The lake is located just a short distance away from Flagstaff, making it an ideal day destination for anyone who can only squeeze in a few hours of kayaking. It’s beginner-friendly and one of the best locations to consider if you want somewhere to relax on the weekend where you know it won’t get too crowded.
10. Tempe Town Lake
If you’d rather stay in the city and explore local waterways, then Tempe Town Lake is the perfect place for you. You’re close enough to Phoenix that you can zip to the lake and back again in a few hours, and there are numerous spots where you can rent kayaks or paddleboards to get out on the water even if you don’t have your own gear.
Be warned: the lake is a very popular destination, so it can get a bit crowded with kayakers, swimmers, paddleboarders, and canoers especially during the summer months. But it’s well worth making the trip anyway so you can enjoy seeing the view of the city from on the water.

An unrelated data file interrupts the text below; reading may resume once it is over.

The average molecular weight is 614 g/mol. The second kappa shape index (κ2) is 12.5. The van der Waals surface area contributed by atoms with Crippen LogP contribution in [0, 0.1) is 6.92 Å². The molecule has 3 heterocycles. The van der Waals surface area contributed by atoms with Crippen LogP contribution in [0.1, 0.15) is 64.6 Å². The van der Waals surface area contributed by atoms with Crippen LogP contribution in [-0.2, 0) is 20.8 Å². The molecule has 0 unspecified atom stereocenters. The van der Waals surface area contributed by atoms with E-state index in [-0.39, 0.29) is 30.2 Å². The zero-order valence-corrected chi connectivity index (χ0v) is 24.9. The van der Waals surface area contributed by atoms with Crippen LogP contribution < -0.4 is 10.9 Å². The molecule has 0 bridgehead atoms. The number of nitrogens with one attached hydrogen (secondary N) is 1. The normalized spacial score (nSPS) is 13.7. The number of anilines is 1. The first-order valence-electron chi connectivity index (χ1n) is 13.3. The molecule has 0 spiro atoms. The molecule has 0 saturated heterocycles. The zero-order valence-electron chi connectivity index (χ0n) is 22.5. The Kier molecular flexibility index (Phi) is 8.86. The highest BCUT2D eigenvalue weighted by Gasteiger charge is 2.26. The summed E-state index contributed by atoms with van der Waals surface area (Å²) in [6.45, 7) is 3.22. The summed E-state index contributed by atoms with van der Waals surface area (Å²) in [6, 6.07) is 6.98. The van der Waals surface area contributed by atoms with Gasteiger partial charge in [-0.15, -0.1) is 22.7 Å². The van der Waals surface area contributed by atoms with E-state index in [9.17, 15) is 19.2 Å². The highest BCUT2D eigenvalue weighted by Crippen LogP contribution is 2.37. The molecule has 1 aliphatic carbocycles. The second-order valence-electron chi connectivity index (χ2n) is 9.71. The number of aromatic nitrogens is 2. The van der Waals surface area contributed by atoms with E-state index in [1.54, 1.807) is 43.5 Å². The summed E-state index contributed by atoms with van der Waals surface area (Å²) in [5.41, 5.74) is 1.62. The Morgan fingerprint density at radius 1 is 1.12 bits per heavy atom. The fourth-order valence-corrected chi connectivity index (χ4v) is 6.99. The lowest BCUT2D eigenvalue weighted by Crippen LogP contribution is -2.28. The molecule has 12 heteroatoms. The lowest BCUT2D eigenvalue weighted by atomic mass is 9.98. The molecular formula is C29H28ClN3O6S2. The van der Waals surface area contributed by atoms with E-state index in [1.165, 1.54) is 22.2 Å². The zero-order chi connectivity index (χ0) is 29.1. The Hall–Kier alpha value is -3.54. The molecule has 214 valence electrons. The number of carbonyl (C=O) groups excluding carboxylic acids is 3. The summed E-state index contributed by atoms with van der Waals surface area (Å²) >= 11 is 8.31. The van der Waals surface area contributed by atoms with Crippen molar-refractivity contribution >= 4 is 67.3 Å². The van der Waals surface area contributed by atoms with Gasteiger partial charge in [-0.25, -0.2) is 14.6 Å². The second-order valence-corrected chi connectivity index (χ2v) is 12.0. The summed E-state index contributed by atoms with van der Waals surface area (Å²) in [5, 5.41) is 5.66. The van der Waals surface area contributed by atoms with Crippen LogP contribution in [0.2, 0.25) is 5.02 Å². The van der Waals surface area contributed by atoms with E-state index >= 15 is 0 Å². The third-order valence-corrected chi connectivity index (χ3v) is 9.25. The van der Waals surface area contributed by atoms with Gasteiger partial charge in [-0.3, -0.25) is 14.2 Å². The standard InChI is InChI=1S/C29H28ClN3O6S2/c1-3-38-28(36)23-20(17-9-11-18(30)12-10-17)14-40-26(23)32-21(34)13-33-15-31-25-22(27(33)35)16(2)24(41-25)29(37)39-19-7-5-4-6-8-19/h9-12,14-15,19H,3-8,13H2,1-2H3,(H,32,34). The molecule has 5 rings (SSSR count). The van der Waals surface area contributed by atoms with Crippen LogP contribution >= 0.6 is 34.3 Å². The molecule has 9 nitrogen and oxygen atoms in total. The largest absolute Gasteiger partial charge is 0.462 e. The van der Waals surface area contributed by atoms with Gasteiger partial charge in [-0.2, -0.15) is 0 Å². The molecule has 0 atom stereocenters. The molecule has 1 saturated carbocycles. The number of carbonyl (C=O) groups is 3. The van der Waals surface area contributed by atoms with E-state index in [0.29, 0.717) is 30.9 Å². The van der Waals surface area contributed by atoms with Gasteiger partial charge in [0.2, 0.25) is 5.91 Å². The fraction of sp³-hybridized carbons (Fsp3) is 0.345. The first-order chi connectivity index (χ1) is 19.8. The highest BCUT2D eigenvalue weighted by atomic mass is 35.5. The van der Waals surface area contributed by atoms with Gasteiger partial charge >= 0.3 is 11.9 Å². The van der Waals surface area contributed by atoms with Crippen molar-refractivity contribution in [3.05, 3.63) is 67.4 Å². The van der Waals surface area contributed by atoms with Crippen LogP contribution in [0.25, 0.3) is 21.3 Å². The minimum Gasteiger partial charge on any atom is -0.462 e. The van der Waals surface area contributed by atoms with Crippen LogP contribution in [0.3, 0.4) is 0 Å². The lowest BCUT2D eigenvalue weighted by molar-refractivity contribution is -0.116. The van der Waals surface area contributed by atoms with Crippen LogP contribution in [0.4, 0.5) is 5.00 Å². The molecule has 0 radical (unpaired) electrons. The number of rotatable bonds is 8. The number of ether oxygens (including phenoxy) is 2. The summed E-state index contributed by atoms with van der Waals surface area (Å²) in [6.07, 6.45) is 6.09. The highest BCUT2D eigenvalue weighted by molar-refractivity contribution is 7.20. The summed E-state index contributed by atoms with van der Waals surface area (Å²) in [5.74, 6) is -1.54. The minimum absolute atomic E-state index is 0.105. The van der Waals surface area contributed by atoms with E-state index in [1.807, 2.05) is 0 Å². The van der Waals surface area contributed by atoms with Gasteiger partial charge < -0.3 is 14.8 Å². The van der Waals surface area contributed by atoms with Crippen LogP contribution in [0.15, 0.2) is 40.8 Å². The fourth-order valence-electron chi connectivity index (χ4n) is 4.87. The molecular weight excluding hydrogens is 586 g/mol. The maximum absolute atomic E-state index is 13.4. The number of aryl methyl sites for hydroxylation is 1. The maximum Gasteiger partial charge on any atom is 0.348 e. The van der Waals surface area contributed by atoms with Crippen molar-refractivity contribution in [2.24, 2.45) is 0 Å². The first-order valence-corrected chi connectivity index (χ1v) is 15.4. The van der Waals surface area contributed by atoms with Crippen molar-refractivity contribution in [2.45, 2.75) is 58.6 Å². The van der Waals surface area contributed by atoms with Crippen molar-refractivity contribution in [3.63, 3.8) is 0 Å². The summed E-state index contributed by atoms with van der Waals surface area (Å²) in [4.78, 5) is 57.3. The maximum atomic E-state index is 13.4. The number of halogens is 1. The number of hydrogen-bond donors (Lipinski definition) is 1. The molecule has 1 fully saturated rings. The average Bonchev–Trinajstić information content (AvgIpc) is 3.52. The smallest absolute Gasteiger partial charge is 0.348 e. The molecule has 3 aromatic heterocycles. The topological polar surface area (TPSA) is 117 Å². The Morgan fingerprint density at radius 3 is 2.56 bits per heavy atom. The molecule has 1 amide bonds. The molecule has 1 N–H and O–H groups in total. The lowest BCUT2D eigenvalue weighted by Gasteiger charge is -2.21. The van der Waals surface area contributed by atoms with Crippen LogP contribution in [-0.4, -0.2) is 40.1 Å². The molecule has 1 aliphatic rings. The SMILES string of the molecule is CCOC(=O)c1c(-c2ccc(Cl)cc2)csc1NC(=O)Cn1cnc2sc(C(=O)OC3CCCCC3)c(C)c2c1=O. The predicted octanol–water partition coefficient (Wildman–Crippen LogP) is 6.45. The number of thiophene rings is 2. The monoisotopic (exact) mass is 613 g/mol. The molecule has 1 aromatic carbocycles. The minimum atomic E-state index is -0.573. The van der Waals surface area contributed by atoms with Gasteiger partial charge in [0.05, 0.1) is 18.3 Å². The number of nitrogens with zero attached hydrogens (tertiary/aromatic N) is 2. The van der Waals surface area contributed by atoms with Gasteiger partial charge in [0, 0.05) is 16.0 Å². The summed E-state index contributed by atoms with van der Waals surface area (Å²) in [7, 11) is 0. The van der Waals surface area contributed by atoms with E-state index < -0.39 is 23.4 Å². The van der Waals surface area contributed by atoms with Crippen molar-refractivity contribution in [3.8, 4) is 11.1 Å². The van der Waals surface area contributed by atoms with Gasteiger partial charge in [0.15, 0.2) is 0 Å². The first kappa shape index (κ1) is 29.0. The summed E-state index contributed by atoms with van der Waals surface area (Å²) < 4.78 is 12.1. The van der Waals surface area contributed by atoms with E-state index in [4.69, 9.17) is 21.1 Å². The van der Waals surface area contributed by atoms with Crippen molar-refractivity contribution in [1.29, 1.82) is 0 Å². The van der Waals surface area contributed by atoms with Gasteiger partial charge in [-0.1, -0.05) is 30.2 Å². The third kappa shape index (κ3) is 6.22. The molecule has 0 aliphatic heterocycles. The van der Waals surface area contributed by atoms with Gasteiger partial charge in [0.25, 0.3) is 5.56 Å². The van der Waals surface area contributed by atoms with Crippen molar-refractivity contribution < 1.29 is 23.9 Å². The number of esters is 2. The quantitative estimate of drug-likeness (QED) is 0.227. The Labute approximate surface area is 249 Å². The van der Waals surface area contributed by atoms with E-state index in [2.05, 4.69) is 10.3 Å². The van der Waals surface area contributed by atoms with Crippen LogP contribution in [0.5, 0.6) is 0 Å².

11. Big Lake
Looking to escape the hustle and bustle of city life and get far away from everything? Big Lake is the ideal spot for you. Located in the White Mountains in Arizona’s far north, it’s a bit of a drive from any big city, but it’s a unique destination that will be perfect for a few days of camping, kayaking, and fishing.
That’s right: angling on the lake is absolutely spectacular, thanks to Big Lake’s healthy trout population. Gas engines aren’t permitted, but you can use your electric trolling motor to zip around the lake all day long. You can also take in the spectacular scenery all around you and enjoy a day of quiet relaxation catching fish.
12. Lake Powell
Lake Powell stretches an impressive 170 miles, meaning you’ve got endless days of kayaking ahead and you’ll still never get to explore it all! You can paddle through Lone Rock Canyon (see above), Antelope Canyon, or just stay on the main section of the lake itself for a relaxing, beginner-friendly paddle. With over 1,900 miles of shoreline to explore—including plenty of spots to camp—you’ll have no end of adventures for as long as you want to stay at the lake.
Lake Powell is also home to lots of kayak tours, so you can join a crew of fellow paddlers to explore some of the waterway’s best-guarded secrets.
13. Saguaro Lake